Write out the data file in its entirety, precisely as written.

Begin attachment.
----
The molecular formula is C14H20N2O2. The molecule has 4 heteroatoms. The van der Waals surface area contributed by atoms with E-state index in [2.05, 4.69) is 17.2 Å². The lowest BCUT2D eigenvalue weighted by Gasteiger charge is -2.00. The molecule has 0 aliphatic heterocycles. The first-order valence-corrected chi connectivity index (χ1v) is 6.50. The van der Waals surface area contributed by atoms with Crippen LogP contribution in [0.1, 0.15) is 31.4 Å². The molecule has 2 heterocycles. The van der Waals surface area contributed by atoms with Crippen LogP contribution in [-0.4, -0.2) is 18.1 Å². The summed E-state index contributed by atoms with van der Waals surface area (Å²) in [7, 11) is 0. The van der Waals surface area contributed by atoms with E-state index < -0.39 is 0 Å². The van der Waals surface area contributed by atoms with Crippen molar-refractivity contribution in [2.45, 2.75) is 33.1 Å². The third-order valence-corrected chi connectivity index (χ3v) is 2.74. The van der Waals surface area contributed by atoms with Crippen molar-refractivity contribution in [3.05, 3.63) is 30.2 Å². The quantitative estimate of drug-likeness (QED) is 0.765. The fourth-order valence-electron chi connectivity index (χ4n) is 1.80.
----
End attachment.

The molecular formula is C14H20N2O2. The molecule has 4 heteroatoms. The van der Waals surface area contributed by atoms with E-state index in [2.05, 4.69) is 17.2 Å². The lowest BCUT2D eigenvalue weighted by Gasteiger charge is -2.00. The molecule has 0 aliphatic heterocycles. The first-order valence-corrected chi connectivity index (χ1v) is 6.50. The van der Waals surface area contributed by atoms with Crippen LogP contribution in [0.1, 0.15) is 31.4 Å². The molecule has 2 heterocycles. The van der Waals surface area contributed by atoms with Crippen LogP contribution in [-0.4, -0.2) is 18.1 Å². The summed E-state index contributed by atoms with van der Waals surface area (Å²) in [7, 11) is 0. The van der Waals surface area contributed by atoms with E-state index < -0.39 is 0 Å². The van der Waals surface area contributed by atoms with Crippen molar-refractivity contribution in [2.45, 2.75) is 33.1 Å². The third-order valence-corrected chi connectivity index (χ3v) is 2.74. The van der Waals surface area contributed by atoms with Crippen molar-refractivity contribution in [3.05, 3.63) is 30.2 Å². The quantitative estimate of drug-likeness (QED) is 0.765. The fourth-order valence-electron chi connectivity index (χ4n) is 1.80.